“Two moms brought five girls from Nakawic, which is about an hour from Fredericton,” said organizer Shellany Brewer, who serves as a grassroots coordinator with Hockey New Brunswick’s Female Commission. “So they came out on the ice, and the girls loved it. I don’t think they’ve ever participated in an all-girls thing before. They asked if we could do the same thing up at their place sometime during the season, so we’re going to arrange that. They loved it.”
Brewer added: “Other girls have said, and I’ve had parents tell me, that if we did not have all-girls events or all-girls hockey, they probably wouldn’t be playing anymore. That makes me sad, but we do have it for them! So that’s why they continue to play. They love these events.”
In total, more than 30 girls, ranging in age from Initiation (6 and under) to peewee (11 to 12), participated in an on-ice skills session, plus 20 minutes of off-ice kinetic stretching. Bananas, granola bars, Tim Hortons doughnuts, and milk, courtesy of Northumberland Dairy and the Dairy Farmers of New Brunswick, were provided.
The Canadian youngsters had lots of support. The entire UNB Reds women’s hockey team provided coaching and encouragement, along with half of the St. Thomas University Tommies team. The girls also got free tickets to watch UNB defeat St. Thomas 3-0 that night in Fredericton.
Having the Reds on hand was significant. That wouldn’t even have been possible a couple of years ago. As CBC Sports reported: “The UNB women’s hockey team lost its varsity status back in 2008, but after a lengthy legal battle, the university was ordered to reinstate the team.” The Reds finally returned to Atlantic University Sport (AUS) competition in 2018/19, and St. Thomas won the title that year.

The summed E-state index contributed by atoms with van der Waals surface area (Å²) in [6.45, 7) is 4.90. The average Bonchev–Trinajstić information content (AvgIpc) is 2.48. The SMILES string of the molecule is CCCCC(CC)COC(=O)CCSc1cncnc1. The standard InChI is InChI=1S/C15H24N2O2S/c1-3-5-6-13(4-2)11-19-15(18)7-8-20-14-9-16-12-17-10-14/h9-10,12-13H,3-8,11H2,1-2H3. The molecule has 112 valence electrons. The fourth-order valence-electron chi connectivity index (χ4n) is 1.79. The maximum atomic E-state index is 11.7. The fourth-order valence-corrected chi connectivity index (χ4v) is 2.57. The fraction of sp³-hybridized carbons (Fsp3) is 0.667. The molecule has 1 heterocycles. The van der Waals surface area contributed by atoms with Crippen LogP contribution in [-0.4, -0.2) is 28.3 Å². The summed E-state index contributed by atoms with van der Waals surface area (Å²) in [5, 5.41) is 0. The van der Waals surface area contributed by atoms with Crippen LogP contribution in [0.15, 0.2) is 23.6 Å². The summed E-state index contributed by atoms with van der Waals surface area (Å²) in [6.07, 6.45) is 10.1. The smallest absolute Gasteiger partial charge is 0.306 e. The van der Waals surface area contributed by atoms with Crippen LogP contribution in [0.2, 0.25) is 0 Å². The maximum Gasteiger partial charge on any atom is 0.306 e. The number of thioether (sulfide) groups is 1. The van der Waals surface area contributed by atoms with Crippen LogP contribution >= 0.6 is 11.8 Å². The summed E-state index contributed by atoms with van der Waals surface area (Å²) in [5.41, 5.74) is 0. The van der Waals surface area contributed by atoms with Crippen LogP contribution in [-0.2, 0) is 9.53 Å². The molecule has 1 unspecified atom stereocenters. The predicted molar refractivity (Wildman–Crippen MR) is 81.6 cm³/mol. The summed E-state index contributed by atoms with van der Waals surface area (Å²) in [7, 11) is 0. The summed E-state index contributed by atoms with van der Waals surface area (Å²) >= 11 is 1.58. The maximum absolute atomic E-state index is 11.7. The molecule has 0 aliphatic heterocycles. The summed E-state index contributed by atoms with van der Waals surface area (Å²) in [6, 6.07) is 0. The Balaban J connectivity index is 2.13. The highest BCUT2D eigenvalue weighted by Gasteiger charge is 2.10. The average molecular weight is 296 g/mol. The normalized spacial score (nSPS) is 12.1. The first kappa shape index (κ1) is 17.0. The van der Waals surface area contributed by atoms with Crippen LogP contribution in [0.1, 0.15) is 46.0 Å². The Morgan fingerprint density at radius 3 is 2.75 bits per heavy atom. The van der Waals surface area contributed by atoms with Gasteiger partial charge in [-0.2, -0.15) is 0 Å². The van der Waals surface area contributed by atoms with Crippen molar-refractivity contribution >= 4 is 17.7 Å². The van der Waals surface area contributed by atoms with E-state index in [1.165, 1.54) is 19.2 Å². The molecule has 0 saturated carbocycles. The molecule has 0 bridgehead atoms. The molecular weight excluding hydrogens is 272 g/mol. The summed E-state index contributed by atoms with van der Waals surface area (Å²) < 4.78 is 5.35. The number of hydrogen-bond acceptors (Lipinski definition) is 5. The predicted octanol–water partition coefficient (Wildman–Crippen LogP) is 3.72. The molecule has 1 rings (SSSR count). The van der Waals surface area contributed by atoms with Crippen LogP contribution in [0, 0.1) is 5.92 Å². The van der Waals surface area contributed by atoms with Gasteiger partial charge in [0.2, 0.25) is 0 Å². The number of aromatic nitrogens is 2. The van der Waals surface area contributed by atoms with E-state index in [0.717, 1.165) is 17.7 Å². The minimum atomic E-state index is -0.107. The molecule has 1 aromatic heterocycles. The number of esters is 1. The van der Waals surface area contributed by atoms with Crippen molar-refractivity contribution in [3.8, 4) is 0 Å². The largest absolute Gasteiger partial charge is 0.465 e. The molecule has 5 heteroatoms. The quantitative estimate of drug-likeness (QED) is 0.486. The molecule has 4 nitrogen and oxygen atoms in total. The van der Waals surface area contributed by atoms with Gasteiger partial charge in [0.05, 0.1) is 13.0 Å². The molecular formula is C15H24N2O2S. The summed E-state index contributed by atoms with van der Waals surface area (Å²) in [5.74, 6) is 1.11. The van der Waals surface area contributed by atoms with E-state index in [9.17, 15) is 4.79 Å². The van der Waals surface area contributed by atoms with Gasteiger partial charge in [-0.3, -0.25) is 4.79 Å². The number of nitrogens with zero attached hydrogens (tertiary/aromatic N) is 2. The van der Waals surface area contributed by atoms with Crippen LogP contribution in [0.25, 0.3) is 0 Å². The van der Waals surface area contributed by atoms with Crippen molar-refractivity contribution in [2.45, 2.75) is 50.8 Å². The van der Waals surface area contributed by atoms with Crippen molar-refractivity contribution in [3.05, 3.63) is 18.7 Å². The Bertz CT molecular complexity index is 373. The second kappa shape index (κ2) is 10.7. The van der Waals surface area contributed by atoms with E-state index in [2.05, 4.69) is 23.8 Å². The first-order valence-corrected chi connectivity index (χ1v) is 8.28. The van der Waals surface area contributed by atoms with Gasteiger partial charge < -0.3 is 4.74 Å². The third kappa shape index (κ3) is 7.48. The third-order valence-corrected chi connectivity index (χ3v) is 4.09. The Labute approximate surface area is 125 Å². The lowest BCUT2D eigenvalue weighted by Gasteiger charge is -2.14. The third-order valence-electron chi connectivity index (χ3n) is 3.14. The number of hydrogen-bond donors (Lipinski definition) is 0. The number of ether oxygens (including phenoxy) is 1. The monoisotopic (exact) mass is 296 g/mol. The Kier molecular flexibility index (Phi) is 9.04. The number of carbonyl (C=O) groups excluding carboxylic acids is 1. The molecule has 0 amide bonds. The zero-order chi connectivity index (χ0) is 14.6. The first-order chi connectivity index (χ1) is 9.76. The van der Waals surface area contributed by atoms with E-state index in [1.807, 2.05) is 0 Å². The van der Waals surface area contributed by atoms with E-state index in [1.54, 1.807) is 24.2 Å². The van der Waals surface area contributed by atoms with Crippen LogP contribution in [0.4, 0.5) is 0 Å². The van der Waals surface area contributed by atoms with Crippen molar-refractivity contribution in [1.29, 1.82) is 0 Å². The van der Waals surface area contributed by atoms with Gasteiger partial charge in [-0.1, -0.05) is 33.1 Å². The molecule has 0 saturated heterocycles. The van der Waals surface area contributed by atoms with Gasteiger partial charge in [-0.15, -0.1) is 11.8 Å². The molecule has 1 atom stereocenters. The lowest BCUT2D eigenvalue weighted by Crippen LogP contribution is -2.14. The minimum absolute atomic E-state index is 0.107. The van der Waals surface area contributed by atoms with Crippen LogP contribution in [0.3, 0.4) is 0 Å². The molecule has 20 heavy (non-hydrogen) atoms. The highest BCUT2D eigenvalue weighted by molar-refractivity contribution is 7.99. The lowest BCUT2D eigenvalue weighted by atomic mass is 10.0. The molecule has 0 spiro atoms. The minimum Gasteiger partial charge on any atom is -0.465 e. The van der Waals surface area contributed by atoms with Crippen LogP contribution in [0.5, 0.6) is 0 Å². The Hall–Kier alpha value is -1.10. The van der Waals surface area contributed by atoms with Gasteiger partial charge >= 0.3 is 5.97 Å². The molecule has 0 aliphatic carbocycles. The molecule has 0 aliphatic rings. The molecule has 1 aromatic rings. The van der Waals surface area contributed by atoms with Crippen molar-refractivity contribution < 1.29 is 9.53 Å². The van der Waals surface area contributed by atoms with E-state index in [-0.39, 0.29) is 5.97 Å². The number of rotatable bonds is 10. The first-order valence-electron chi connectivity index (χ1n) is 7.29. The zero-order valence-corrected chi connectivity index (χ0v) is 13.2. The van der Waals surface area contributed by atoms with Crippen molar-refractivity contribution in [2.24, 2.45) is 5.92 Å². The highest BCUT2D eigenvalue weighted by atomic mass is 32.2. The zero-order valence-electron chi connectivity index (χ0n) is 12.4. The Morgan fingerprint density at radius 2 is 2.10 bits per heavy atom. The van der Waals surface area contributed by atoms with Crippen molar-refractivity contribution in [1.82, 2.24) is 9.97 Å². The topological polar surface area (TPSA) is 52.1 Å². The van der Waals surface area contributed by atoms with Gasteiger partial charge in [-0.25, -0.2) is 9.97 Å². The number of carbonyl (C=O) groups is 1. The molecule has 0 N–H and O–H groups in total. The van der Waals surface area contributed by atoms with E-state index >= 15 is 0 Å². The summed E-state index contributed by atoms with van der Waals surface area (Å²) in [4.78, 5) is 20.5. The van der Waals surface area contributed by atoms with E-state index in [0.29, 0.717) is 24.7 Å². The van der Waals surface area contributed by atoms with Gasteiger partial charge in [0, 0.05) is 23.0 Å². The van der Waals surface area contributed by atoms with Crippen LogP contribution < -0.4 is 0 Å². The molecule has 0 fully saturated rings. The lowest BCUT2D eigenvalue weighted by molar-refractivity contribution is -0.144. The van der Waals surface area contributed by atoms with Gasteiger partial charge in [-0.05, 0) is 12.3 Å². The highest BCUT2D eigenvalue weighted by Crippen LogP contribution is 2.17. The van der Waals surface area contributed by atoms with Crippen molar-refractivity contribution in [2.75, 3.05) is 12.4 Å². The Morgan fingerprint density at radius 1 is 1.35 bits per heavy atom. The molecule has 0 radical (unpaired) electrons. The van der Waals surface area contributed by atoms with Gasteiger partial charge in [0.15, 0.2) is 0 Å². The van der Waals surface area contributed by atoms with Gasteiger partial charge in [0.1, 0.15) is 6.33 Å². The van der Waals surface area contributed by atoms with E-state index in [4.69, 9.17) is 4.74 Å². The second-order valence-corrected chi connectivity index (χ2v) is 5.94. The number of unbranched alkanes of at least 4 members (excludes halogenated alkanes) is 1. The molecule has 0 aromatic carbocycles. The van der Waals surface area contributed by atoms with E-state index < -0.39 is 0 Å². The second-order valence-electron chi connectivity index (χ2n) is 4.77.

Evidently, up-and-coming women’s hockey players in New Brunswick sometimes face challenges that go beyond scoring goals or playing good defence.
“I’m a female rep for our district, which covers nine associations,” Brewer explained. “We’re a big district, and it’s really hard for me to get a set amount of ice time. I can go buy an hour of ice somewhere, no problem, but for us to be able to have a consistent time for ice for our Central Female Hockey Association, it’s really hard. I don’t know what our ice time’s going to be this year.”
New Brunswick understandably doesn’t crank out national team talent at the rate of Ontario – its total population (770,000) is slightly smaller than that of Ottawa. But that said, there are certainly noteworthy names connected to this province.
Forward Stacy Wilson won four IIHF Ice Hockey Women’s World Championship gold medals with Team Canada (1990, 1992, 1994, 1997), and the Moncton native captained her country to silver at the inaugural 1998 Olympic women’s hockey tournament in Nagano, Japan. Her teammate, goalie Lesley Reddon, was born in North York, Ontario, but also made her mark in New Brunswick. Not only did Reddon earn a Master’s degree in sports administration at UNB, but she also played for the men’s hockey team, becoming the first female goalie to compete in AUS.
This year, another UNB goalie, Kendra Woodland (born in Kamloops, BC), was invited to Canada’s national women’s team development selection camp at age 19. And there are high hopes for Dominique Cormier. The 15-year-old blueliner, who hails from Sainte-Marie-de-Kent, suited up as Canada won two out of three games in an August U18 series against the host U.S. in Lake Placid. Cormier is the sister of 17-year-old defenceman Lukas Cormier of the QMJHL’s Charlottetown Islanders, a 2020 NHL draft prospect.
Many of the local participants in World Girls’ Ice Hockey Weekend are also excited about watching Canada go for gold, live and in person. The 2020 IIHF Ice Hockey Women’s World Championship will take place in Halifax and Truro, Nova Scotia (31 March to 10 April). Canadians don’t want to miss an event of that calibre when it’s in a neighbouring province.
“Yeah, we’ll be doing that,” said Brewer. “I’ve talked to a few other people and they’re planning to go. It is in our backyard. Four hours is not really that long of a drive!”
Some of those kids at the Aitken University Centre may go on to wear the red Maple Leaf in IIHF play themselves. Others may enjoy happy, healthy, and productive lives in other fields. Regardless of the path they choose, they can cherish fond memories of World Girls’ Ice Hockey Weekend.